Gorbachev promised to stimulate the economy, end corruption, and motivate the people to join the political process. He did just that. With a motivation not seen in 40 years, Gorbachev cleared house by publicizing the corruption of political figures and publicly firing them, then he moved on to social issues, like alcoholism. Alcoholism was practically a part of the Soviet genome. Massively popular, and highly lucrative for the state, drinking was actually a part of the underlying social discontent. Gorbachev believed that removing it from the picture would help aid in social recovery, but he was wrong. Instead, to get their fix, alcohol production was soon replaced with underground breweries, and tens of thousands began dying of poisoning due to drinking toxic substances as a substitute. The loss of revenue from production and sales backfired and left the state in more debt as a result, and Gorbachev soon abandoned the idea. Instead, he simply moved on the next social issue he knew affected the people, Soviet history.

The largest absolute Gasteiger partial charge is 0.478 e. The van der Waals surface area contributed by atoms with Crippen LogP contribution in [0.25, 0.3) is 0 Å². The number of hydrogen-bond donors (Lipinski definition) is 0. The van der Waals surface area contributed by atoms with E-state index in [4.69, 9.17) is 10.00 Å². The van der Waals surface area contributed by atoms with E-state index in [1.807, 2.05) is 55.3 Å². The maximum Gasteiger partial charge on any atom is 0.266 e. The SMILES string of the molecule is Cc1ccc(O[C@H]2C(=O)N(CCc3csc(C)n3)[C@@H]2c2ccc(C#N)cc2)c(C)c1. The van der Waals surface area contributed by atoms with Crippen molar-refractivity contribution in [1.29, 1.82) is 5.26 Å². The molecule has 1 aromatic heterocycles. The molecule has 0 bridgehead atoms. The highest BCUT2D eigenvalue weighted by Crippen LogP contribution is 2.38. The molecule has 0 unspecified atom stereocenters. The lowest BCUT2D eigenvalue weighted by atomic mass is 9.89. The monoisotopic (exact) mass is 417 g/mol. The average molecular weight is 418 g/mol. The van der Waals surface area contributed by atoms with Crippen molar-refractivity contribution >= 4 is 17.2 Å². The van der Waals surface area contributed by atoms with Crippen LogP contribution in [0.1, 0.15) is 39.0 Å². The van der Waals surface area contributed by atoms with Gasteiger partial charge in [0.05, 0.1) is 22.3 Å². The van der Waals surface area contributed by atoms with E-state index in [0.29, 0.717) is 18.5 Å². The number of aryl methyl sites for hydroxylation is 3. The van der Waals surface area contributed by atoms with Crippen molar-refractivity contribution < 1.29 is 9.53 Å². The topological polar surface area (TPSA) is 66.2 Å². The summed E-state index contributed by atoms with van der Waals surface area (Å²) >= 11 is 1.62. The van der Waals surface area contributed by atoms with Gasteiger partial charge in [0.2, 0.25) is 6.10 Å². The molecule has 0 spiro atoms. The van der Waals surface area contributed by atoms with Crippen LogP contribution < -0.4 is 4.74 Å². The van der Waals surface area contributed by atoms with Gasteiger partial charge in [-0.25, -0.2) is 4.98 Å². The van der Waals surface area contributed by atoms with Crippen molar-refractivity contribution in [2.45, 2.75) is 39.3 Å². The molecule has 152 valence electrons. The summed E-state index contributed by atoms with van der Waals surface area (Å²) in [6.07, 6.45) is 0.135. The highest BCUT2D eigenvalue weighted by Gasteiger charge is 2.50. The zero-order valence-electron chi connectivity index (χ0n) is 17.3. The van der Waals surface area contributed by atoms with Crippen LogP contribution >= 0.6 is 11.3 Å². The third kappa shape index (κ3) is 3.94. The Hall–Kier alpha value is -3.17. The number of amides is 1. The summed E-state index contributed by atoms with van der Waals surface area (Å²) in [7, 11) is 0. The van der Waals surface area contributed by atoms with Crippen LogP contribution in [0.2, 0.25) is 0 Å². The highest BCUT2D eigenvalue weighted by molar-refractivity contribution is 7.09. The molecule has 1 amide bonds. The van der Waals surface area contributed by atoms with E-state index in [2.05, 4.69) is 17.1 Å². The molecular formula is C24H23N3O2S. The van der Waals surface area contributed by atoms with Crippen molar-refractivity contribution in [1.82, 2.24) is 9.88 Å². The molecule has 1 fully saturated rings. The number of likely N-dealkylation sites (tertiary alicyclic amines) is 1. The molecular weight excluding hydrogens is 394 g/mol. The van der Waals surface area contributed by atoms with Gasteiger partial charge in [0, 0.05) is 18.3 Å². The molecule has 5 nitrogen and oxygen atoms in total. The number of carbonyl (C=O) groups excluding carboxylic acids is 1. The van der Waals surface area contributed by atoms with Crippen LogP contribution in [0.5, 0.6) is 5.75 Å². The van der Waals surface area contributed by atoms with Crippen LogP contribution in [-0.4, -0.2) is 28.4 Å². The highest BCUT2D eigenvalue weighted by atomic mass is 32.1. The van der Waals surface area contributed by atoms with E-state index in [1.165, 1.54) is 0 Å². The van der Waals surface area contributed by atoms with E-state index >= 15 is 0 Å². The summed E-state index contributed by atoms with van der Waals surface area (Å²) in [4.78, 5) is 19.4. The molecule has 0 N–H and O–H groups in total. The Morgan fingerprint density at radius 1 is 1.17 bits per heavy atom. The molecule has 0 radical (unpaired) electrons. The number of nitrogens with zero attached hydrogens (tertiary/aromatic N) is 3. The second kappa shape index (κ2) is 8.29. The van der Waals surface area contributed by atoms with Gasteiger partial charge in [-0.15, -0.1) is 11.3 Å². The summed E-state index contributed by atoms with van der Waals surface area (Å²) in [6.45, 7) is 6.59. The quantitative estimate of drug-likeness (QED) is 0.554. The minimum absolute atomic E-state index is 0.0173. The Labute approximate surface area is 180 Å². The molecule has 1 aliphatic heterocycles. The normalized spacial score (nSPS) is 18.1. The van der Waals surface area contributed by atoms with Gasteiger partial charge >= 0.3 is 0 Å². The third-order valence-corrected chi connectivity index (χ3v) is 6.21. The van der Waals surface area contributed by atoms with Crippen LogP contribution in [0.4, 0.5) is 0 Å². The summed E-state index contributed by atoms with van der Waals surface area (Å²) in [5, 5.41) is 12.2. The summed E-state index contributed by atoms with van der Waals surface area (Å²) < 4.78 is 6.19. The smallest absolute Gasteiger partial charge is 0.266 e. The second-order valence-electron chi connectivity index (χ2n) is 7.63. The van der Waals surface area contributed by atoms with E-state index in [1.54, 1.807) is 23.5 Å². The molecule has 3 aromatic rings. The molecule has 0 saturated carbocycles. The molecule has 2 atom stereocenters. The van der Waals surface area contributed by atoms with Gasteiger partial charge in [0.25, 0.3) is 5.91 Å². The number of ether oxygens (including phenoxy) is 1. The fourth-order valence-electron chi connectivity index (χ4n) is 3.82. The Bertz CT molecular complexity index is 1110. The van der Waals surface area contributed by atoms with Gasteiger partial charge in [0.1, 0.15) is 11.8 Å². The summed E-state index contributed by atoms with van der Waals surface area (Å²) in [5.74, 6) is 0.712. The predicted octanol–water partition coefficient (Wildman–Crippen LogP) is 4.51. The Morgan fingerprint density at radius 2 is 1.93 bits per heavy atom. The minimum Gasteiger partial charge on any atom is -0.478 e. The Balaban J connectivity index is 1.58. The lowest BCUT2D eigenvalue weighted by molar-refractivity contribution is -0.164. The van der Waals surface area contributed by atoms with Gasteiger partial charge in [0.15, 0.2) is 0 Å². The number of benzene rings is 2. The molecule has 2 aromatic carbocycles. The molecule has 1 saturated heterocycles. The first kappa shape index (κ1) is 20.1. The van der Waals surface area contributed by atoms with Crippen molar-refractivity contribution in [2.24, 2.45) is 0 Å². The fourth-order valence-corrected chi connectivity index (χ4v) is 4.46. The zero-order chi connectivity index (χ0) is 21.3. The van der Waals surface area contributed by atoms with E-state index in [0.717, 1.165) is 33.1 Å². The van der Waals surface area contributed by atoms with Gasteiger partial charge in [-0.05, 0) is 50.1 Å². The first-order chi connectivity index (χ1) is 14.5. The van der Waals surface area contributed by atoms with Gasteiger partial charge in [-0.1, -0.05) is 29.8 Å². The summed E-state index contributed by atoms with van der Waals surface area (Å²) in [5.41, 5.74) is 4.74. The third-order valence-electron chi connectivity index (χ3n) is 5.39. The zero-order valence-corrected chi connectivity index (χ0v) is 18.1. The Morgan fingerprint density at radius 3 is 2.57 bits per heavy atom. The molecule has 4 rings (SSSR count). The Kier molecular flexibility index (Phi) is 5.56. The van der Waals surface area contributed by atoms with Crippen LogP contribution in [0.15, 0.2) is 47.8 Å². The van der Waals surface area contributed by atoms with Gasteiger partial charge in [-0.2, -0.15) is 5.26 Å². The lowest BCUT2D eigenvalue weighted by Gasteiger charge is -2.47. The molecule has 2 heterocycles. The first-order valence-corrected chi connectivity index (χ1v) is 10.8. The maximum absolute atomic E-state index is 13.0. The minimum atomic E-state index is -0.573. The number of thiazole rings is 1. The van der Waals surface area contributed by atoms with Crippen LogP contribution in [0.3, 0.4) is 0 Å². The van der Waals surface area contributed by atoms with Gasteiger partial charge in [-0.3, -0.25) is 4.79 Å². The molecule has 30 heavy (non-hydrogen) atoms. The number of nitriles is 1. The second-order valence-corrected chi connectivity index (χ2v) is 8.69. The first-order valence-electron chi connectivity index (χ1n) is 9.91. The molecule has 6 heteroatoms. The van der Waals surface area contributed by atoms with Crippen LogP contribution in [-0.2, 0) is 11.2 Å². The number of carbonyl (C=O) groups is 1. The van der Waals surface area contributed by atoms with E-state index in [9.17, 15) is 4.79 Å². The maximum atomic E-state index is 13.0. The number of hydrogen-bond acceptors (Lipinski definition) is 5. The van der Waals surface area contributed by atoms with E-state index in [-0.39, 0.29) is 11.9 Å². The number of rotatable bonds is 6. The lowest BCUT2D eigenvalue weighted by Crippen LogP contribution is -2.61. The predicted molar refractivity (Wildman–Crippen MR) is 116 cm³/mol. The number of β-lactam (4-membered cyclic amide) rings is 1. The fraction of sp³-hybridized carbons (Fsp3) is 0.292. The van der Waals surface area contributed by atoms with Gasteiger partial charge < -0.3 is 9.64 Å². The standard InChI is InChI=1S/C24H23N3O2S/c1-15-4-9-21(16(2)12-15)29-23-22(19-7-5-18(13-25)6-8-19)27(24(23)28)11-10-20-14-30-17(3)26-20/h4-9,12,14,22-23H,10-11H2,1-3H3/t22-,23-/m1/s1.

Marching on with a campaign of transparency, Gorbachev was determined to allow the people to know the truth about their past leaders. Lenin, Stalin, and the traditional Soviet way of thinking became under attack. Gorbachev knew that in order for the nation to move forward under his plan for reform, they had to openly confront the abuses of the past, but there was strong opposition from conservative party leaders. They were afraid of the change that Gorbachev promoted. He freed dissidents from prisons, encouraged new ideas and debate, tolerated demonstrations, and even allowed the flow of Western music and radio broadcasts. These things were completely against the old ways, and a threat to those who stood by them. But unraveling the restraints of the oppression that kept the people in line for so long proved similar to suddenly releasing a rabid dog. Internal conflicts soon began, demonstrations often became violent protests, and crime shot through the roof. By 1990, many states within the Union were uprising, armies had been sent in to subdue the masses, and calls for a breakup of the Soviet Union became more frequent.